The Supreme Court prima facie expresses its disapproval of the sealed cover jurisprudence by which the petitioner was denied access to confidential files which led to the ban.
IN a big relief to Malayalam news channel MediaOne TV, the Supreme Court on Tuesday stayed the order of the Union Ministry of Home Affairs [MHA] denying security clearance to the channel on grounds of national security. The Court also allowed the channel to operate till further orders by it. Meanwhile, the Court has called for the counter affidavit by the Union Government.
A bench of Justices D.Y. Chandrachud, Surya Kant and Vikram Nath passed the order to this effect on a petition filed by MediaOne TV challenging the Kerala High Court’s division bench order upholding the ban on the channel.
The bench, during the course of the hearing, perused the confidential files on the basis of which clearance was denied to the channel. The bench, after going through the files, opined that a case for interim relief was made out in favor of the channel. The files were perused by the three judges to the exclusion of the petitioner with the consent of the latter.
The bench clarified that its perusal of the confidential files to the exclusion of the petitioner should not be treated as an expression on the tenability of files being examined to the exclusion of the petitioner.
During the hearing, the bench also observed that the channel is entitled to know the particulars of the files on the basis of which the channel has been shut down.
“How will they defend themselves without having the access to the file?”, asked Justice Chandrachud of the Additional Solicitor General S.V. Raju, adding that he is averse to the sealed cover jurisprudence.
The bench, however, deferred this question for answering at the final stage. It said it would also decide whether the channel is entitled to access to the confidential files.
Senior Advocate Dushyant Dave, for the petitioner, argued that the High Court accepted that the renewal of the license is automatic but then cited national security concerns to uphold the ban. He added that the security clearance is not necessary at the time of renewal. He informed the Court that the channel had been functioning for over 11 years and no security concerns were raised at any point. He said the channel was closed down only because it was being run by people from the minority community.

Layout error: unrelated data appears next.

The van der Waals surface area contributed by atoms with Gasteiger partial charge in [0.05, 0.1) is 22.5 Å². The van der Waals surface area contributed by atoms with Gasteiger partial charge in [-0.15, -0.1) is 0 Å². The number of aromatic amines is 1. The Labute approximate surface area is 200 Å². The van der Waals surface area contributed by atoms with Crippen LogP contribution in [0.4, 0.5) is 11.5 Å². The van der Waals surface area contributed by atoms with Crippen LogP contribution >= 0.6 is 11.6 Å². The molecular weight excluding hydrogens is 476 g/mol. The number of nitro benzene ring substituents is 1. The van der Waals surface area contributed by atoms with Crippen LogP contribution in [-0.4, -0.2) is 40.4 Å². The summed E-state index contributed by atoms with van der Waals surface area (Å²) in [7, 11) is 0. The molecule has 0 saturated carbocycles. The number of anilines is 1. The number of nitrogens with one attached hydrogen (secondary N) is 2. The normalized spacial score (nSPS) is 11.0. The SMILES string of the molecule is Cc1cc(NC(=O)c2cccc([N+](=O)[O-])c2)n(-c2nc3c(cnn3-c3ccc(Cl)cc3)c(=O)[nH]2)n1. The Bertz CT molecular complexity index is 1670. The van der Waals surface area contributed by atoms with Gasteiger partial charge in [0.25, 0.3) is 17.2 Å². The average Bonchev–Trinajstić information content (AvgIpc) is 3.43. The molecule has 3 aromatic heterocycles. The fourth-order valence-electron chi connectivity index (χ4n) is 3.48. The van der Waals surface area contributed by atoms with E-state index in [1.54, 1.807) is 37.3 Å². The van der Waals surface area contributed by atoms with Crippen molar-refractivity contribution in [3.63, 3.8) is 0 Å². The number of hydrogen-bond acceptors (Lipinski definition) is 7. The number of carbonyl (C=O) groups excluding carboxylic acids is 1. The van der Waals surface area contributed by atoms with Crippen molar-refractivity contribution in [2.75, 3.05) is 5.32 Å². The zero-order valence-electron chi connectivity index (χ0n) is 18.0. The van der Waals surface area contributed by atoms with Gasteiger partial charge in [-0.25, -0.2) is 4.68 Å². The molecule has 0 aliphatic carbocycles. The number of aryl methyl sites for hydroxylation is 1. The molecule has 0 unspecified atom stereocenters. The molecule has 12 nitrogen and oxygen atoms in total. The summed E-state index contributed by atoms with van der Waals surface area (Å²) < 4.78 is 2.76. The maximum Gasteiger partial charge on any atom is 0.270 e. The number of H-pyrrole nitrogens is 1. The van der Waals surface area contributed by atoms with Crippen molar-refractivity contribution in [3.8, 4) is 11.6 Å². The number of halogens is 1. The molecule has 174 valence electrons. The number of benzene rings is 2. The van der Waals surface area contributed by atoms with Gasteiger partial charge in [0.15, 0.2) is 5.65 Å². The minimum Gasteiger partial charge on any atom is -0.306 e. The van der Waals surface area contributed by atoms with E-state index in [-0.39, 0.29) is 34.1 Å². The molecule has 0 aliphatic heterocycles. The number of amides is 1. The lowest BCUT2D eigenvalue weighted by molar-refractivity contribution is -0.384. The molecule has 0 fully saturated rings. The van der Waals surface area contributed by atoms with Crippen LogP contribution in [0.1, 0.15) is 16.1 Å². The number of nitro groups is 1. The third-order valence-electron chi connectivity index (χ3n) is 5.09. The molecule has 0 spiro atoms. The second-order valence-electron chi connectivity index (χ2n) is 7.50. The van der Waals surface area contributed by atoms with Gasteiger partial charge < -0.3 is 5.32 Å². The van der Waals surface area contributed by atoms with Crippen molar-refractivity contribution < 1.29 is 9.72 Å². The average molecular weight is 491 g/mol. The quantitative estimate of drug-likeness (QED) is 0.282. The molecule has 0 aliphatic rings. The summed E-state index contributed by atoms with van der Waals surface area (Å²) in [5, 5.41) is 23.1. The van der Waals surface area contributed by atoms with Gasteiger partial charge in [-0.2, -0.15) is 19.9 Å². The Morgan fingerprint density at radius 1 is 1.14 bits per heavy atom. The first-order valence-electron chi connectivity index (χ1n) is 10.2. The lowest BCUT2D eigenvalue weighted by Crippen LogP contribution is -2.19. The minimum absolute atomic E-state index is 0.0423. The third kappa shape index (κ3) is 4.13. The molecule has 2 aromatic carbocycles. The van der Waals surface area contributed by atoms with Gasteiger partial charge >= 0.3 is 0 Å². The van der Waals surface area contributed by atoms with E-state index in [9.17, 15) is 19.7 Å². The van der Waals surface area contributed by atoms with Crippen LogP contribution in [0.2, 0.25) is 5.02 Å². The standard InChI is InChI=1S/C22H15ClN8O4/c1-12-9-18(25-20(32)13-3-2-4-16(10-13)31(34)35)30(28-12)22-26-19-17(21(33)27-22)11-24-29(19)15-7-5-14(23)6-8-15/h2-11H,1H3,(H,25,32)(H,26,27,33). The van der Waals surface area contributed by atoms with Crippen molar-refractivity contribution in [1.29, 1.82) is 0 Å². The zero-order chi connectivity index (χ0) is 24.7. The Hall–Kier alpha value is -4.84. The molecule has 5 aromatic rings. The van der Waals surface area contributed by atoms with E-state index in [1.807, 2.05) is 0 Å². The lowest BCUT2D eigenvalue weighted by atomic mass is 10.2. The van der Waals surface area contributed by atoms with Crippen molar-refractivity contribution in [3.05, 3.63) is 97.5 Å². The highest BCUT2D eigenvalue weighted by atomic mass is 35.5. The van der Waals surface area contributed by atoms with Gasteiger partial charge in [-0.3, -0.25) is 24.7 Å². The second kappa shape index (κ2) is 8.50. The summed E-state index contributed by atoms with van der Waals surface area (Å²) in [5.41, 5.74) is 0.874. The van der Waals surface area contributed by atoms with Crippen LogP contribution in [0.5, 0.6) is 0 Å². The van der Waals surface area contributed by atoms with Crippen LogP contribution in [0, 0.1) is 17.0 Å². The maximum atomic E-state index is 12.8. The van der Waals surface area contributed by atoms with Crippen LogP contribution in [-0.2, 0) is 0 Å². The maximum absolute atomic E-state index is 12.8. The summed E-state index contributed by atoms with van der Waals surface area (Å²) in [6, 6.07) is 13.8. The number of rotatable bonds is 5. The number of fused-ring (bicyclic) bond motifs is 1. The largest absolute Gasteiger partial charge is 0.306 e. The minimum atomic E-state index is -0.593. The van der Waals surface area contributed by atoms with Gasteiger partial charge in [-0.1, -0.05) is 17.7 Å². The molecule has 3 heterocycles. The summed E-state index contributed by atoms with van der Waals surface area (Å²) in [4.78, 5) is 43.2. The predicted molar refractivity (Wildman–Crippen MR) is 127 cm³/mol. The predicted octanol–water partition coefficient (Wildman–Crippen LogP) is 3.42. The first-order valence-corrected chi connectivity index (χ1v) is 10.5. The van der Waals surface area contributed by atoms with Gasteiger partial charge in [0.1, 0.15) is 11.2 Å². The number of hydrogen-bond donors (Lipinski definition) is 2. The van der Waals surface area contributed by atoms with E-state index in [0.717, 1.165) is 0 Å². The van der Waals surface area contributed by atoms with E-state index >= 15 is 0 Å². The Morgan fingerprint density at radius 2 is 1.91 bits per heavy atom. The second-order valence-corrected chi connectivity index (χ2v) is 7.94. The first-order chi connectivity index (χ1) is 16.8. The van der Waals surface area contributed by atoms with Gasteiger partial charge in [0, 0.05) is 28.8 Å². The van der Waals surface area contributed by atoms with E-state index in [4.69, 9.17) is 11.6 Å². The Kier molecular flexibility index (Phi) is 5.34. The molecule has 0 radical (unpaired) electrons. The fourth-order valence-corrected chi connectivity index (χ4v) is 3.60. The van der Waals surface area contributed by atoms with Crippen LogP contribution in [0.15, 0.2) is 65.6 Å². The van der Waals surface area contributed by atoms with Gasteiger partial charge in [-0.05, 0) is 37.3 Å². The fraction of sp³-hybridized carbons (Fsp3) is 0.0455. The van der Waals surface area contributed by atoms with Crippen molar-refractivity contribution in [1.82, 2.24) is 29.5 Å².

“No media channel in this country will be safe if this principle is accepted. Nobody is safe”, Dave argued.
On March 2, a division bench of the Kerala High Court held that it was satisfied after going through the contents of the confidential files produced before it in a sealed cover, that the single judge was right in declining to interfere with the order passed by the Government of India refusing renewal of uplinking and downlinking permission to M/s. Madhyamam Broadcasting Limited for telecast operations through ‘Media One TV’. However, at the same time, the division bench also observed from the files that the nature, impact, gravity and depth of the issue was not discernible. Yet, it went on to uphold the ban, citing the confidential and sensitive nature of the files maintained by the MHA. It said it would not express anything further in the interest of national security, public order and other aspects concerning the administration of the nation.
On May 3 last year, the petitioner had submitted an application seeking renewal of permission of the TV Channel licence for a further period of ten years. The application was forwarded to the MHA by the Union Ministry of Information and Broadcasting (MI&B) on November 29 last year. However, on December 29 last year, the MHA denied security clearance to the company relating to the proposal, that is, the renewal of uplinking and downlinking permission for a further period of ten years with respect to ‘MediaOne’.
Following this, the MI&B issued a show-cause notice on January 1 to the petitioner asking as to why permission seeking renewal should not be denied. In response, the petitioner on January 19 stated that they were unaware of the grounds of denial of renewal of security clearance since the same was not communicated to them, and that they were never granted an opportunity of being heard while denying the clearance.
Eventually, the proceedings arising from show-cause notice resulted in the order passed by the MI&B on January 31 revoking the permission granted to the petitioner company to uplink and downlink a news and current affairs TV Channel.
The company argued before the high court that it had never been given reasons as to how it violated national security, and was therefore denied clearance, in violation of the principles of natural justice. Besides, it was contended by the petitioner that the action of the government violated press freedom.